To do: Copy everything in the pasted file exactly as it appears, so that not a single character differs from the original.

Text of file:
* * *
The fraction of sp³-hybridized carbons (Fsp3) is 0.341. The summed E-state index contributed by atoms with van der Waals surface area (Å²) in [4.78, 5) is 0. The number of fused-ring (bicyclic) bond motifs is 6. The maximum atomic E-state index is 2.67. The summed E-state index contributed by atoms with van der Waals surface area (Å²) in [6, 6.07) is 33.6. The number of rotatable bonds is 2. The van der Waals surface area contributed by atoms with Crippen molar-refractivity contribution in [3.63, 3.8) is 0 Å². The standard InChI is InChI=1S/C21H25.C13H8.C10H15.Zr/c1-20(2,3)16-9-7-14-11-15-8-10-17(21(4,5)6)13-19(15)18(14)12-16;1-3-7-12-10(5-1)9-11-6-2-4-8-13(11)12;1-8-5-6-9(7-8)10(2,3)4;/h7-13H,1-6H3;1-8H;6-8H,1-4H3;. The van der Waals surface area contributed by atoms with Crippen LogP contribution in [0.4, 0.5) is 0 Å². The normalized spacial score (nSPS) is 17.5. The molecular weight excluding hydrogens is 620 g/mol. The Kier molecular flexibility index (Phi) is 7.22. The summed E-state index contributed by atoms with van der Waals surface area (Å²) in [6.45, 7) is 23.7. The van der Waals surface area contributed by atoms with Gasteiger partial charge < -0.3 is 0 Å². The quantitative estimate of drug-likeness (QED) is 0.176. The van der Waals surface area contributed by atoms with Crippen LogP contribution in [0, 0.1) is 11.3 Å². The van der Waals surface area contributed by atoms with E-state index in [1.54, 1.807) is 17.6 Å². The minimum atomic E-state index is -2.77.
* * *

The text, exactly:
The fraction of sp³-hybridized carbons (Fsp3) is 0.341. The summed E-state index contributed by atoms with van der Waals surface area (Å²) in [4.78, 5) is 0. The number of fused-ring (bicyclic) bond motifs is 6. The maximum atomic E-state index is 2.67. The summed E-state index contributed by atoms with van der Waals surface area (Å²) in [6, 6.07) is 33.6. The number of rotatable bonds is 2. The van der Waals surface area contributed by atoms with Crippen molar-refractivity contribution in [3.63, 3.8) is 0 Å². The standard InChI is InChI=1S/C21H25.C13H8.C10H15.Zr/c1-20(2,3)16-9-7-14-11-15-8-10-17(21(4,5)6)13-19(15)18(14)12-16;1-3-7-12-10(5-1)9-11-6-2-4-8-13(11)12;1-8-5-6-9(7-8)10(2,3)4;/h7-13H,1-6H3;1-8H;6-8H,1-4H3;. The van der Waals surface area contributed by atoms with Crippen LogP contribution in [0.4, 0.5) is 0 Å². The normalized spacial score (nSPS) is 17.5. The molecular weight excluding hydrogens is 620 g/mol. The Kier molecular flexibility index (Phi) is 7.22. The summed E-state index contributed by atoms with van der Waals surface area (Å²) in [6.45, 7) is 23.7. The van der Waals surface area contributed by atoms with Gasteiger partial charge < -0.3 is 0 Å². The quantitative estimate of drug-likeness (QED) is 0.176. The van der Waals surface area contributed by atoms with Crippen LogP contribution in [0, 0.1) is 11.3 Å². The van der Waals surface area contributed by atoms with E-state index in [1.54, 1.807) is 17.6 Å². The minimum atomic E-state index is -2.77.